The term “Raman signal intensity” refers to the signal intensity caused by Raman interactions. In response to laser stimuli, certain molecules will emit a characteristic set of molecular vibrations, measured in wavenumber units (cm−1). Certain parts of the molecule will experience greater perturbations and corresponding vibrations will be stronger, yielding a higher intensity peak. Generally, the most intense peak is measured as the Raman signal intensity. Peak Raman intensity is usually reported after correcting for the background signal.
Raman excitation and signal detection occurs after probing a sample at a chosen light wavelength (i.e., impinging light of a certain wavelength or wavelengths), such as for example 785 nm, 514 nm, 532 nm. Embodiments of the invention need not be limited to these wavelengths if different lasers provide excitation in a given sample.
The term “excitation light intensity” refers to the intensity of a light source that is applied to a sample. For example, the energy of an incoming laser beam or light beam used to perturb or excite the sample is the excitation signal intensity. Common excitation light wavelengths used to induce for Raman excitation are 785 nm, 532 nm, and 514 nm. However, embodiments of this invention are not limited to these wavelengths.
The term “enhance” or “enhancement” refers to the increase or improvement of signal intensity and/or detection. In standard, unimproved sample plates and containers, light is impinged on the plate and a certain amount of the light is reflected and detected or observed. This is the baseline performance (reflectivity) of a sample plate or container. In embodiments of the invention, the sample plate and/or containers are coated with a optical reflective material that improves reflectivity of excitation light intensity and Raman signal intensity. Accordingly, the amount of light that is detected is improved (or enhanced, optimized), because the sample plate/container exhibits reflectivity. Enhancement refers to any improvement of total signal intensity compared to (relative to) non-coated sample plates or containers.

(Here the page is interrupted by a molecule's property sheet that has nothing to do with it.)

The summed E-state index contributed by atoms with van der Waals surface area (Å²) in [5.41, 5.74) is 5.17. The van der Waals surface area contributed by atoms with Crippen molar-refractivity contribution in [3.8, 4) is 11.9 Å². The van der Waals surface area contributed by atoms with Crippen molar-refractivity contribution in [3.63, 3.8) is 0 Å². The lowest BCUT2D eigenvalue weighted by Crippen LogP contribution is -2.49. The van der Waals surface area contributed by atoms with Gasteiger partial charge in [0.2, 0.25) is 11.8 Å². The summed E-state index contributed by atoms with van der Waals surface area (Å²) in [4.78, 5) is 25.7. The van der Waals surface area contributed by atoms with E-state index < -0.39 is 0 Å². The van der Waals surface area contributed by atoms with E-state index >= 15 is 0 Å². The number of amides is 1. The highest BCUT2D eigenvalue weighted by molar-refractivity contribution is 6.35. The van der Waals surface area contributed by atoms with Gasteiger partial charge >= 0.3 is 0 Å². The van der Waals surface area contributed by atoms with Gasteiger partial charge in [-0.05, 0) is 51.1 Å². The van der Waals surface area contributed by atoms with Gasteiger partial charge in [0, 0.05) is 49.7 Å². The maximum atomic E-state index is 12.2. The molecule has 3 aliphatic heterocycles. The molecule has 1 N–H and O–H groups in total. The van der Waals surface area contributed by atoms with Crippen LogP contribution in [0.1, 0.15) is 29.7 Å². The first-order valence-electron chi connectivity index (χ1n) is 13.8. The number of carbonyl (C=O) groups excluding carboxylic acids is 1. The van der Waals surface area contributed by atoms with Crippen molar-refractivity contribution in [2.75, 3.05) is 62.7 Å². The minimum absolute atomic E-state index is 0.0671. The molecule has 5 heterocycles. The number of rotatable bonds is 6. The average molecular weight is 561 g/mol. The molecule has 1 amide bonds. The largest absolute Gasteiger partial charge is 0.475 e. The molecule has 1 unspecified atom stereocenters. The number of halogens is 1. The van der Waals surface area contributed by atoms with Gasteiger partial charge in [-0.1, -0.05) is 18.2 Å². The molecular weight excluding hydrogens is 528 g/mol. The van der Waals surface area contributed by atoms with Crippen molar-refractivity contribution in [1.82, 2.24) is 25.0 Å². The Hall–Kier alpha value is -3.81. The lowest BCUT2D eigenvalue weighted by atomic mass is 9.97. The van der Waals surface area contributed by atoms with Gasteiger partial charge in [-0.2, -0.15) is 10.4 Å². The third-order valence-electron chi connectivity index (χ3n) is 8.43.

Embodiments of this invention relate to sample plates that have sample containers, or wells, the surface of which is partially or totally coated with an optical reflective material that optimizes Raman signal detection. Other embodiments include methods of enhancing the Raman signal and excitation light by using sample plates having containers (wells) that are coated with a reflective substance, and systems that incorporate sample plates having sample containers that are at least partially coated with an optical reflective material.
One embodiment of this invention is a surface-enhanced sample plate that enhances light signal reflectivity an includes one or more sample containers (wells) to hold test samples, and an optical reflective surface coating on at least part of the sample container that enhances the total light signal reflectivity of the sample plate relative to an uncoated sample plate container. Light from an excitation light source impinges on a sample within a coated sample container, causing Raman scattering. The optical reflective material enhances Raman scattering, and also enhances the excitation signal reflectivity. These signals are reflected back to the optics in an improved (enhanced) manner, thereby improving signal for detection by the optics or sensors.
Preferably, the sample plate has one container (well). More preferably, the sample plate has a plurality (i.e., more than 1) container (well). In this manner, a sample plate can be used with multiple aliquots of the same sample, or alternatively, with multiple different samples. Certain embodiments include high-throughput devices wherein multiple samples can be analyzed.
Preferably, the sample plate is made of a material selected from the group consisting of glass, metal, plastic, polystyrene, and polymer. It is envisioned that the sample plate material can be coated with one or more optical reflective materials, described below.
Preferably, the optical reflective material includes metals selected from the group consisting of gold, silver, aluminum, and combinations thereof. Preferably, the optical reflective material is applied to the surface of a sample plate container, or portions thereof. The type and thickness of optical reflective material on the sample plate container (well) can be optimized according to preferred excitation light wavelength and/or user needs or preferences.
The optical reflective material is selected based on a desired light excitation wavelength. The excitation light, which is the light signal emitted from the light source such as a laser, includes light wavelengths from either the visible or invisible spectrum. Excitation light emitted from the light source has an excitation light intensity value, depending on the intensity of the light source.
The optical reflective material enhances excitation light intensity by improving reflectivity of the sample container. Alternatively, the optical reflective material enhances Raman signal intensity. Preferably, the optical surface coating enhances both excitation light intensity and Raman signal intensity.